Jesus took a few weeks of time to be alone to prepare for the momentous time ahead. The story does not give much detail about the wilderness location. In the past, I have talked about the possibility that when the gospel tells us that John the Baptizer came from the wilderness, he had been sent to be educated and trained by the Essene community located there. Maybe, it was to an Essene community that Jesus was driven for this time of preparation. It always puts me in mind of the quotation which is one of meditations in the Way of Living, (p. 390). “In Scetis, a brother went to see Abba Moses and begged him for a word. And the old man said: Go and sit in your cell, and your cell will teach you everything.” (in Thomas Merton)

 

I like to think that Jesus time of preparation in the wilderness was a rich experience. It was the very foundation — the bedrock— of his ministry. Jesus took time alone to prepare but was tended by angels, and by non-human friends.

 

It is so often the negative aspects of this passage and this season of Lent that are focused on — self-denial and deprivation. I think it is a mistake to make that the focus. In “Christian-speak”, which I dislike, a wilderness experience is often used to denote something bad in one’s life. 

 

What do I mean by Christian-speak — a particular phrase or turn of speech that would only have meaning to those in the “club”. In certain circles it can become like a secret language, like a sign that one is an “insider”.  Such a horrible concept —insiders and outsiders. I constantly have to watch my language to ensure I don’t fall into the trap of Christian-speak.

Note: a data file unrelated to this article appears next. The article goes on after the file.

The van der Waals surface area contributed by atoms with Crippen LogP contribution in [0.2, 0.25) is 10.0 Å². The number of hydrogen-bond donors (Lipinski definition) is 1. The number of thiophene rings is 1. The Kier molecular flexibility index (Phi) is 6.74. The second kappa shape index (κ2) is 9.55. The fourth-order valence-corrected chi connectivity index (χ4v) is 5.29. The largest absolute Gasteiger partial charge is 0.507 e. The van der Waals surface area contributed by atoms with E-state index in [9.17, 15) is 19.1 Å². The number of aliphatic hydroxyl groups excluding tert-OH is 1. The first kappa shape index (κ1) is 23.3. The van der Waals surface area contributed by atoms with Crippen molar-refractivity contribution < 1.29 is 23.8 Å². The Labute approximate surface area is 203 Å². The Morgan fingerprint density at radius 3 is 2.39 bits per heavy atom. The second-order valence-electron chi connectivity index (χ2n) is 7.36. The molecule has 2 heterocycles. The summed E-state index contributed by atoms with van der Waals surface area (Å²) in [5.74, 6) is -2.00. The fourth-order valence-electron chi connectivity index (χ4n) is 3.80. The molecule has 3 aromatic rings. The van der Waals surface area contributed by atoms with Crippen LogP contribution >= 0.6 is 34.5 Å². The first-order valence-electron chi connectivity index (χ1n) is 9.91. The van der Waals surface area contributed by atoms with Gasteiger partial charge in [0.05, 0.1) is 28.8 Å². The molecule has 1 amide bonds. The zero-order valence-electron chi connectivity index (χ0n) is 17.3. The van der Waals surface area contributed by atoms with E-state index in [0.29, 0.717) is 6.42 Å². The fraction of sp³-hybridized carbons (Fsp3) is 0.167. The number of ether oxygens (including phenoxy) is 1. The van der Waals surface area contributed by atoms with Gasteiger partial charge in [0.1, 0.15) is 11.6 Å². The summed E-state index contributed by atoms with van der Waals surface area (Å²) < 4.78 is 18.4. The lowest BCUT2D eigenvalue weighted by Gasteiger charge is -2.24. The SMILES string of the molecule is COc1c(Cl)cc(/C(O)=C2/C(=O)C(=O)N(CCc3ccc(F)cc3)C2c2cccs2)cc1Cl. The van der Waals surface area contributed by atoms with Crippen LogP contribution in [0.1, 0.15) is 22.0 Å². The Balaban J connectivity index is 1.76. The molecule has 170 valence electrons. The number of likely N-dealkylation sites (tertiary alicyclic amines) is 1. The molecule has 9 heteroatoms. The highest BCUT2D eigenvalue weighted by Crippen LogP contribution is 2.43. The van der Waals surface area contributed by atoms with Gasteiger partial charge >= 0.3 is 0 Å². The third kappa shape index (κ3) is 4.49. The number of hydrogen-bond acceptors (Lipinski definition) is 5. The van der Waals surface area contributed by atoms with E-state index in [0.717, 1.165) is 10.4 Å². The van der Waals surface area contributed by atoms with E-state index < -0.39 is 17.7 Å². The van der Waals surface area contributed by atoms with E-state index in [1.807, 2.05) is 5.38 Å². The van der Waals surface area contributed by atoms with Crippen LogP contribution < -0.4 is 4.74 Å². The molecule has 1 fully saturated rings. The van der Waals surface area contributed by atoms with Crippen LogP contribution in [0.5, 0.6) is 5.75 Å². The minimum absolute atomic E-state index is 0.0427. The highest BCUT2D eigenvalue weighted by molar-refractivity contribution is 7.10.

Personally, I don’t think that being ill, or being financially challenged or being lonely or facing a crisis can be attributed to the passage today. They are indeed situations which many will have experienced. However, if such things are equated to this so-called “wilderness experience” then we would have to say that all the poor, all the chronically sick people, all the people who have been lonely for years are spending their whole lives in the wilderness if the gospel is interpreted that way.  People experiencing this sort of hardship may feel they are struggling constantly, but it cannot necessarily be claimed as a God-ordained spiritual experience.

 

I much prefer to think of the positive aspects of this passage, this Lent, which, in the cycle of the church’s calendar, is denoted as a time of preparation. 

 

Maybe the question people ask each other shouldn’t be “what are you giving up for Lent?”  but instead ask “what are you preparing for this Lent?”

 

It is an important question. The church’s cycle has given us these next few weeks to live it. Maybe preparation is towards a deepening spiritual journey. 

Maybe it is for a preparation for baptism or ordination. 

Maybe it is for a big change in life. 

Maybe it is for peace and strength in one’s life. 

Or maybe, it is simply to take time to reflect on the ever-present cycle of life and death and life and death and life

 

My hope is that Lent will be a positive experience this year for all who undertake the journey. My hope is that as each person takes time for preparation they will experience being comforted by non-human friends and tended to by angels — in whatever form that takes.

Sunday, February 7, 2021

A Wise Word

Sometimes I read the lectionary passages and feel that they are quite concerning. Often, they express ideas which are hard to stomach. Today, was a little different, all four readings were quite uplifting — they are talking about beginnings.